“You could end up getting a lack of confidence in the markets,” says Jack Mintz, Palmer Chair of Public Policy at the University of Calgary. He was speaking at the Private Capital Markets Conference in Toronto in May.
Ontario has recently proposed to limit the amount of money that investors can put into a private offering – say a mortgage company, a real estate fund or an oil and gas concern –through an offering memorandum. For non-eligible investors, it’s $10,000 a year. For eligible investors, it’s $30,000 a year. Eligible investors have to have a net worth, excluding their principal residence, of $250,000. Other perovinces are also considering a $30,000 cap.
“I do think it’s a significant advance that Ontario is now going to adopt the OM regime for exempt markets — right now the only people who can buy are accredited investors — and this will broaden the whole market,” he says.
But he has a caveat: “my view is that we have to put the regulation on the issuer, rather than the type of investor.”
Ontario’s proposed regime, he fears, will magnify the problems of adverse selection and moral hazard, and sap investor confidence.
“When you have problems of adverse selection – that is, the seller has more information than the buyer — then what you also have is moral hazard, where people might try to misrepresent or participate in fraud,” he explains. “When those issues come up where the buyer cannot tell the good from the bad then what happens is you could end up getting a lack of confidence in the markets and the good participants, the good sellers who are trying to participate in the market, end up getting hurt by the bad apples in the cart.”
Regulating the type of investors imposes burdens on larger firms who have to seek more investors to reach their financing goals.
“The worst kind of policy is one in which you impose more costs on the good sellers as opposed to the bad sellers,” he says, “and in fact, the $30,000 cap, in my view, exactly has that property because the $30,000 cap can particularly work against the larger issuers who then have to find more investors and incur more costs to find these investors as opposed to small firms that might not be as good quality as this. Because size of the firm is at least one indicator of quality.”
There is very little data to suggest such a limit is reasonable. Apart from that, there is a paucity of data about private market issuers, even though private market issuers actually raise more money than do public companies. Compounding that is a lack of information about what sorts of enforcement issues regulators encounter in monitoring private market investments. Regulators are “shooting in the dark,” Mintz suggests.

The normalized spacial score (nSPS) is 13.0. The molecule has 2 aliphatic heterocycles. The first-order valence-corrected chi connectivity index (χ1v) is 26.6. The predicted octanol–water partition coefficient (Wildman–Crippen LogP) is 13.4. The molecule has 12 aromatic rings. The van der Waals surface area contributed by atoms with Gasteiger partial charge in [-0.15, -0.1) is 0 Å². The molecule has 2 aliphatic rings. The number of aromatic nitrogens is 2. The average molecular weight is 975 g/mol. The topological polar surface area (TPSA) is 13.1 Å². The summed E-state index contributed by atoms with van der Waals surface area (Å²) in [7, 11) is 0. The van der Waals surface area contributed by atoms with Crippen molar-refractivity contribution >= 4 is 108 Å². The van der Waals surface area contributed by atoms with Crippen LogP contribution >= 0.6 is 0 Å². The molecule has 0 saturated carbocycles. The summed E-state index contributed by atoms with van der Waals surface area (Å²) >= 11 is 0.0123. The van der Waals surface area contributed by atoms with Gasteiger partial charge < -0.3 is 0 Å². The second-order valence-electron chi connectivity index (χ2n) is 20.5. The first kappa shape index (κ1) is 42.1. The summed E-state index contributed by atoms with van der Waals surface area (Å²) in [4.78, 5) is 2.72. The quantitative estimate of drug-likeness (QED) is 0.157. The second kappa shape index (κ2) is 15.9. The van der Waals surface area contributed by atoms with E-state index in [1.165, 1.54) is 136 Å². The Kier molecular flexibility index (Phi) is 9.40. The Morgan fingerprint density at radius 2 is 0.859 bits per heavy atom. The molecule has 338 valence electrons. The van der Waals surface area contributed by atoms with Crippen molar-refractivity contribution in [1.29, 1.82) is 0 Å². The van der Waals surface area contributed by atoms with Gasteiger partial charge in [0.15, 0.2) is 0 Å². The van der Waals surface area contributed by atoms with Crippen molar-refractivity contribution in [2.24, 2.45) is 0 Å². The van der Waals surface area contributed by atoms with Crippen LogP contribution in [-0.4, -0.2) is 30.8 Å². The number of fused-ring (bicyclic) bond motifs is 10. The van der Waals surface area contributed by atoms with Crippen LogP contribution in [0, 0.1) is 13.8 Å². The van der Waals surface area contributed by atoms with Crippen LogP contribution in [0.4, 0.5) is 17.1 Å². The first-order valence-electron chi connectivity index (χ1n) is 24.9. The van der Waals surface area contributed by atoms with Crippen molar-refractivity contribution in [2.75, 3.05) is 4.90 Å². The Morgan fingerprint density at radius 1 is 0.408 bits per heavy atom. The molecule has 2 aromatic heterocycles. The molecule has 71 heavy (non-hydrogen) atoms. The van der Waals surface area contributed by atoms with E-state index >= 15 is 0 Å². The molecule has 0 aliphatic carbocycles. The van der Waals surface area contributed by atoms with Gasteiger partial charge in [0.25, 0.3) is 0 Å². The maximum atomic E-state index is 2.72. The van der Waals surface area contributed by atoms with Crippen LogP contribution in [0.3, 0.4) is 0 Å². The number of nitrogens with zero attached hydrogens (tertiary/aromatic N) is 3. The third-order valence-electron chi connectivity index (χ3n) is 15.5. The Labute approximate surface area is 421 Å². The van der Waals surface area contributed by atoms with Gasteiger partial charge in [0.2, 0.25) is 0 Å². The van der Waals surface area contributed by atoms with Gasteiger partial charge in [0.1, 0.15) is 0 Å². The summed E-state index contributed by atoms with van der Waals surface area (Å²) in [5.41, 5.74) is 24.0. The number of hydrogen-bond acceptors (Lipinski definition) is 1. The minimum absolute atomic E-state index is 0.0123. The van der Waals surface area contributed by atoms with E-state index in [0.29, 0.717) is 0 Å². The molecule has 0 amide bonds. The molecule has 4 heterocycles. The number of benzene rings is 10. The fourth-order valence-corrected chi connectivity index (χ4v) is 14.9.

“It’s very important in my view that regulations, taxation and other public policy tools should always be based on evidence because we want to make sure that we’re making the right decision,” Mintz says.
He suggests that better enforcement would obviate the need for more regulation. “You need less policy if you have better enforcement to ensure that the bad apples are going to pay penalties for misrepresentation, fraud or anything else like that.”
But regulation has a number of purposes, he adds, and investor protection, and concomitantly, investor confidence, is only one of them.
Another function of regulation is to encourage market efficiency. “The whole growth of financial intermediation in markets,” he says, “is to bring buyers and sellers, borrowers and lenders, together, and try to get the costs of financial intermediation as low as possible.” There are economic costs when intermediation is inefficient, he adds.
A still further purpose of regulation is “financial market stability – where you have a bank run or a profit run on a security, that can create a lot of instability where other people might start dumping the security. So the whole idea of financial regulation is also to try to reduce some of the volatility in markets as a result of a lack of confidence.”
These objectives have to be balanced. Mintz doesn’t think they are, at least in the private marketplace.
“The problem I have with the current regulatory regime is that it’s focused on the type of investor that participates in the marketplace,” he says. “That’s not really the right regulation. The problem is to meet the confidence of markets, not to identify which type of investor can participate in the markets.”